You know the old saying, if we didn’t laugh, we’d cry! Sometimes you may just have to realize that your typical hike may look different to those who do not have special needs children. It’s not a time to worry about outsiders, it’s your time to have fun. If something doesn’t go as planned, laugh and let it go.

7. Know that the few first times may prove to be challenging.

On our first real hike, the temperature unexpectedly dropped and it began to snow. Don’t let the photo below fool you, we only made it half a mile before turning back. Big Brother was not happy, but it certainly didn’t damper his love for the outdoors. One (or two or three…) bad hike doesn’t mean failure. It merely means it’s time to brainstorm ideas about how the outdoors can be made fun for your little one. You will find a way.


8. Take it slow and follow your child’s lead.

We started showing Big Brother pictures of places we could hike to in order to get his input. He really enjoyed looking at pictures and although he is limited verbally, he could still express interest or disinterest. Turns out he loves waterfalls and streams. We make sure to incorporate one in each hike.

9. Take advantage of the sensory-rich environment.

Let your kiddos get muddy and wet. Let them stuff their pockets full of dirt and rocks. Our little guys have started collecting items from each hike to make memory boxes. It makes the trip much more fun!

10. Relax, enjoy and take some pictures.

Remember, this is your time away from it all. Take a deep breath and enjoy the scenery and the time with your family. It doesn’t have to be perfect to be great.  Over time we have managed to help foster an appreciation and love for nature in our children, but we did it on their terms, not ours.





To see more photos and details from our hikes, please visit our Take a Hike page. You can also visit Nature Rocks to find some inspiration for your next outdoor adventure. Now go take a hike!

22 thoughts on “10 Tips for Mixing Hiking and the Special Needs Child

  1. What a great post! I wrote something similar that’ll be posted on Crown’s Better Books for Living website on April 3. Your tips are spot-on. I feel particularly strongly about number 8, following your child’s lead. If the kid feels like he/she’s in charge, then the hike is an empowering experience.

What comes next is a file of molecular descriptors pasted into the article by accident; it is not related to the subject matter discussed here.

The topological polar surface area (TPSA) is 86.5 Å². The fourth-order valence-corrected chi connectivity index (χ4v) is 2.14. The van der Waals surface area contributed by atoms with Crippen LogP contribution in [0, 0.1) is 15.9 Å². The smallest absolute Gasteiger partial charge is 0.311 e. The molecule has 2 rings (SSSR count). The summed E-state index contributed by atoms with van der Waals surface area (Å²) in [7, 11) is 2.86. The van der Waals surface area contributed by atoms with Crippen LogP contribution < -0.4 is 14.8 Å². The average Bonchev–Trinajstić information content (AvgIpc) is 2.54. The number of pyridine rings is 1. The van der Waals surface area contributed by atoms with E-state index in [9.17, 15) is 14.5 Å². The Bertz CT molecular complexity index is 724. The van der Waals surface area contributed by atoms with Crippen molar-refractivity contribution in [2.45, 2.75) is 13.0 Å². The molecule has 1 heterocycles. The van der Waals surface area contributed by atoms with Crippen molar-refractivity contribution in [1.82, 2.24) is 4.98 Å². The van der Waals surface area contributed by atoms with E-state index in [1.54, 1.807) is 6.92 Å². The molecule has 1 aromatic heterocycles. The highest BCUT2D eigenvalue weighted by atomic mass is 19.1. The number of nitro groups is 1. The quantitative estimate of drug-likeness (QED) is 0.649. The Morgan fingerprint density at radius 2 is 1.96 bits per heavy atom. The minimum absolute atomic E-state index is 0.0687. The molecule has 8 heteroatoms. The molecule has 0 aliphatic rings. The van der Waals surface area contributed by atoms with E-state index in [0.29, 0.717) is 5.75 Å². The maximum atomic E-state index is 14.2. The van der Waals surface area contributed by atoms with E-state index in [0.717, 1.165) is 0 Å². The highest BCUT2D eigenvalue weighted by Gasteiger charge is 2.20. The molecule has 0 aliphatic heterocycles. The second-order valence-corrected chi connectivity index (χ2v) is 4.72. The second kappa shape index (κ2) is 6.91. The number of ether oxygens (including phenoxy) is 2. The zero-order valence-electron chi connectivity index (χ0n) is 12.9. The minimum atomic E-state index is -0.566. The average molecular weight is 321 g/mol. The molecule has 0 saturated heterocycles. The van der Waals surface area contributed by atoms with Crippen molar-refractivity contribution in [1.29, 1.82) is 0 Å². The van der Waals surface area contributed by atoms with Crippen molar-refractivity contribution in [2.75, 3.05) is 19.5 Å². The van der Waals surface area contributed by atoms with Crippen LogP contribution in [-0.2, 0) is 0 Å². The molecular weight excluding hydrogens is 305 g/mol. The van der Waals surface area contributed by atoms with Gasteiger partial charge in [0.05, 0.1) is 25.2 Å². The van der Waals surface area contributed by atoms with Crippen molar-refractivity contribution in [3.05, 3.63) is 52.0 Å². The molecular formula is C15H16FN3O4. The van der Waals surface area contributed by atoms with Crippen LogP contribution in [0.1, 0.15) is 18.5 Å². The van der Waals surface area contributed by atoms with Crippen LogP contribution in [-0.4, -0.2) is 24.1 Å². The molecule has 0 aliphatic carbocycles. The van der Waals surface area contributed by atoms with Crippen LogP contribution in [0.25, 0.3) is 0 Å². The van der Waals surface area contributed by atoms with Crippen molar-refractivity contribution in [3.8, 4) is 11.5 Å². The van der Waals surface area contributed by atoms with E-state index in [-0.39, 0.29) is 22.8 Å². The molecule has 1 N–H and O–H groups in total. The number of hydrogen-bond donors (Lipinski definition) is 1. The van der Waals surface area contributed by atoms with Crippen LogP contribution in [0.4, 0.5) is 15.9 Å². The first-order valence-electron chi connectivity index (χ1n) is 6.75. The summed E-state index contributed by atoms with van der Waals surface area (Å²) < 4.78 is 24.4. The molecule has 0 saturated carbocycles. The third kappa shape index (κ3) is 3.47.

So nice to see a blog about kids and hiking! Love your photos!

  2. Nice post! Sometimes parents forget that hiking and outdoor adventures are supposed to be FUN! If it’s all about goals and pushing yourself, little people may get too intimidated. As I mentioned when I tweeted you, as the boys get a little older, they might enjoy geocaching. There are caches hidden EVERYWHERE around the world. Whenever we do a new hike or travel to new places, we look up some caches to find and our walks become treasure hunts.

  3. Pingback: "10 Tips for Mixing Hiking and the Special Needs Child" « Wilderness Escapades

  4. Due to bad knees, ankles, etc. I carefully plan out hikes. And I let my hubby take side trails and wait if it’s somewhere he wants to see and I can’t get there. I love your list. I also love loop hikes versus in and out on the same trail. Enjoy your SITS day.

    • Thanks! When they were a bit younger, the hubby would carry one and I would carry the other. Now, both boys hike a lot on their own, but may ride in the backpacks from time to time. It definitely takes some time to build up the endurance to carry a large toddler/preschooler on your back if you are not used to it, but it’s not quite as hard as it looks!

  5. This is a great list! I love that your sweet boys get to be in a family that will help the heal through nature. It’s so important! I love your blog and am going to keep in touch. Congrats on your SITS feature!